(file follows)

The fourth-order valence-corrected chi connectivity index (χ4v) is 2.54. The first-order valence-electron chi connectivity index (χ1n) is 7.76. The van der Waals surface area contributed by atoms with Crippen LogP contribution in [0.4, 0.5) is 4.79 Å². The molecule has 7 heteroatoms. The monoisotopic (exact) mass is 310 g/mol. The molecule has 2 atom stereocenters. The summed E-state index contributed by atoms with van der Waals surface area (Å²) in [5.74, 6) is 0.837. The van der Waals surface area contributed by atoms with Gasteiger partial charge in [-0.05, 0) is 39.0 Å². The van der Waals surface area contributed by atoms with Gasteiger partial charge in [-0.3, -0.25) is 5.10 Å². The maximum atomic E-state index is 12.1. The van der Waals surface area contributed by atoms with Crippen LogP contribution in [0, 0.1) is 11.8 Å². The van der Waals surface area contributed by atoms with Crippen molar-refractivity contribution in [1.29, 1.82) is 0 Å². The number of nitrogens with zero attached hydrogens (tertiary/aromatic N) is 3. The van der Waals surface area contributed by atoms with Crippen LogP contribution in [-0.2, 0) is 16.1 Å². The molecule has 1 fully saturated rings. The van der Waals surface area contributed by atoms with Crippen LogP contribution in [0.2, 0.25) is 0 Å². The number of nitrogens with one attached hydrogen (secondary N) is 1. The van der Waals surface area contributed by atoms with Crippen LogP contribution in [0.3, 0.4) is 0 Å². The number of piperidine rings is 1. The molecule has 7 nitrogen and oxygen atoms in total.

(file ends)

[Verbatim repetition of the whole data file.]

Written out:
The fourth-order valence-corrected chi connectivity index (χ4v) is 2.54. The first-order valence-electron chi connectivity index (χ1n) is 7.76. The van der Waals surface area contributed by atoms with Crippen LogP contribution in [0.4, 0.5) is 4.79 Å². The molecule has 7 heteroatoms. The monoisotopic (exact) mass is 310 g/mol. The molecule has 2 atom stereocenters. The summed E-state index contributed by atoms with van der Waals surface area (Å²) in [5.74, 6) is 0.837. The van der Waals surface area contributed by atoms with Gasteiger partial charge in [-0.05, 0) is 39.0 Å². The van der Waals surface area contributed by atoms with Gasteiger partial charge in [-0.3, -0.25) is 5.10 Å². The maximum atomic E-state index is 12.1. The van der Waals surface area contributed by atoms with Crippen LogP contribution in [0, 0.1) is 11.8 Å². The van der Waals surface area contributed by atoms with Crippen molar-refractivity contribution in [1.29, 1.82) is 0 Å². The number of nitrogens with zero attached hydrogens (tertiary/aromatic N) is 3. The van der Waals surface area contributed by atoms with Crippen LogP contribution in [-0.2, 0) is 16.1 Å². The molecule has 1 fully saturated rings. The van der Waals surface area contributed by atoms with Crippen LogP contribution in [0.2, 0.25) is 0 Å². The number of nitrogens with one attached hydrogen (secondary N) is 1. The van der Waals surface area contributed by atoms with Crippen LogP contribution in [0.3, 0.4) is 0 Å². The number of piperidine rings is 1. The molecule has 7 nitrogen and oxygen atoms in total.